Stories, poems and novel fragments dating back to the 1700s, none written much later than the first half of the 20th century.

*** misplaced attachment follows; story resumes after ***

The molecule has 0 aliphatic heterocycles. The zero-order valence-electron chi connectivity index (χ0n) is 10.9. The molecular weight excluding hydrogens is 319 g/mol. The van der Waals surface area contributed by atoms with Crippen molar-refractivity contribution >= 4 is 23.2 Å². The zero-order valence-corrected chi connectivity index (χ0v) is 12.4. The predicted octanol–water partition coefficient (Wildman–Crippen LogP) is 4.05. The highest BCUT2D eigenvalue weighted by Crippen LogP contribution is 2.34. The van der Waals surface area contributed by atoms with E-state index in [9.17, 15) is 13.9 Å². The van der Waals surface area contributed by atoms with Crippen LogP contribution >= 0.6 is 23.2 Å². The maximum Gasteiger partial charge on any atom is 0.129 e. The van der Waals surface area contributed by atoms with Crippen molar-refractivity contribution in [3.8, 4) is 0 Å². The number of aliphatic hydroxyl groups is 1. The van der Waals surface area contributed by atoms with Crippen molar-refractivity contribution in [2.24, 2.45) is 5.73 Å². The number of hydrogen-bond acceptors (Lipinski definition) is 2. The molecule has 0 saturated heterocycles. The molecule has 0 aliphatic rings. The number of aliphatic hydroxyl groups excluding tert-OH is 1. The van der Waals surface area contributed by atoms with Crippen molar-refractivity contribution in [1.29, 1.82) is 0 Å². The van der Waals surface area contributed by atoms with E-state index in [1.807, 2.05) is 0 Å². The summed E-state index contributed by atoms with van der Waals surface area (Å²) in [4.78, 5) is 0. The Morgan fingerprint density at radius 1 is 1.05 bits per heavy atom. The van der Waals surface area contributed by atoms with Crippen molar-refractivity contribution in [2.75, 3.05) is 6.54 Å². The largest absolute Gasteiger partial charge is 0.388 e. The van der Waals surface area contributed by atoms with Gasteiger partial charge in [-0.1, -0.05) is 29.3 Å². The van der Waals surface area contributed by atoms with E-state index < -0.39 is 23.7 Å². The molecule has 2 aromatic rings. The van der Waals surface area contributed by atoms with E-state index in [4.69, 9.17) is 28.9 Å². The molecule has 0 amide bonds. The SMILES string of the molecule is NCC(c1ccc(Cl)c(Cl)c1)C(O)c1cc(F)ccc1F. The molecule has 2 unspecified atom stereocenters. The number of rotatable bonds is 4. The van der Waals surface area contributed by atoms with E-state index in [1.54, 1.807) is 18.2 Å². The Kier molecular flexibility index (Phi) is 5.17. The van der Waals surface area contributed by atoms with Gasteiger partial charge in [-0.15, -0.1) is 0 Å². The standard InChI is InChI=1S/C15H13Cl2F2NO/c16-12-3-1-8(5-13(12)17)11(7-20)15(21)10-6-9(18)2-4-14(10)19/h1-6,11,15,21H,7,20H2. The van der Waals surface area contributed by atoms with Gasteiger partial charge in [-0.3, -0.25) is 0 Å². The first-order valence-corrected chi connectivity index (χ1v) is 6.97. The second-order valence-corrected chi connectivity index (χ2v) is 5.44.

Using broad definitions of fantasy and science fiction, Levitsky selects various tales of the supernatural and the absurd, utopias (usually in warm places, far from Russia’s chill) and dystopias of the distant future, and some early stories of space travel. He draws on the work of such towering literary figures as Pushkin, Gogol, Dostoevsky, Turgenev and Zamyatin, as well as others less familiar to Western readers. The editor intersperses these choices with his own dry, jargon-loaded essays on the pieces’ peculiarly Russian nature and their inspirations in folklore, philosophy and politics. Scholars of the fantastic with an interest in literary history will discover some curiosities and some genuinely fascinating, powerfully resonant works. Casual sci-fi fans in search of light entertainment—or contemporary Russian works of speculative fiction—will be disappointed and possibly bored.